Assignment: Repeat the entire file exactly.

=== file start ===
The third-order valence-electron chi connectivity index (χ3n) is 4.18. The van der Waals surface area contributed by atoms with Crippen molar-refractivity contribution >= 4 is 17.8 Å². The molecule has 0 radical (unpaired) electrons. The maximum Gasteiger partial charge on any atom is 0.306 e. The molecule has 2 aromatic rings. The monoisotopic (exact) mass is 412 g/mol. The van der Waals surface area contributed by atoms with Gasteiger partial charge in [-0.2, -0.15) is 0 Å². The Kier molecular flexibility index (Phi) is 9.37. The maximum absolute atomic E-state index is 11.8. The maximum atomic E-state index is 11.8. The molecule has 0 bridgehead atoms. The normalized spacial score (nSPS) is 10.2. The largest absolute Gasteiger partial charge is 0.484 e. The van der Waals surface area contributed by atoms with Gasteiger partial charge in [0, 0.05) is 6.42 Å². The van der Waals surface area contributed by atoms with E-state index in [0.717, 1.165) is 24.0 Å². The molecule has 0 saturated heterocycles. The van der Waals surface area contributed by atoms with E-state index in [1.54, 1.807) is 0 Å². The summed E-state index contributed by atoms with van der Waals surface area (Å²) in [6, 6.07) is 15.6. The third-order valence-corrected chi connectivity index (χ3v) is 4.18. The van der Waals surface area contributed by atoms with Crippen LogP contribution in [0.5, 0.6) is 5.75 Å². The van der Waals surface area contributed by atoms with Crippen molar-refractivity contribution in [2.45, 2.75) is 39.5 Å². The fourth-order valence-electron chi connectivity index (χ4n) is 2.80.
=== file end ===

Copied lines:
The third-order valence-electron chi connectivity index (χ3n) is 4.18. The van der Waals surface area contributed by atoms with Crippen molar-refractivity contribution >= 4 is 17.8 Å². The molecule has 0 radical (unpaired) electrons. The maximum Gasteiger partial charge on any atom is 0.306 e. The molecule has 2 aromatic rings. The monoisotopic (exact) mass is 412 g/mol. The van der Waals surface area contributed by atoms with Gasteiger partial charge in [-0.2, -0.15) is 0 Å². The Kier molecular flexibility index (Phi) is 9.37. The maximum absolute atomic E-state index is 11.8. The maximum atomic E-state index is 11.8. The molecule has 0 bridgehead atoms. The normalized spacial score (nSPS) is 10.2. The largest absolute Gasteiger partial charge is 0.484 e. The van der Waals surface area contributed by atoms with Gasteiger partial charge in [0, 0.05) is 6.42 Å². The van der Waals surface area contributed by atoms with E-state index in [0.717, 1.165) is 24.0 Å². The molecule has 0 saturated heterocycles. The van der Waals surface area contributed by atoms with E-state index in [1.54, 1.807) is 0 Å². The summed E-state index contributed by atoms with van der Waals surface area (Å²) in [6, 6.07) is 15.6. The third-order valence-corrected chi connectivity index (χ3v) is 4.18. The van der Waals surface area contributed by atoms with Crippen LogP contribution in [0.5, 0.6) is 5.75 Å². The van der Waals surface area contributed by atoms with Crippen molar-refractivity contribution in [2.45, 2.75) is 39.5 Å². The fourth-order valence-electron chi connectivity index (χ4n) is 2.80.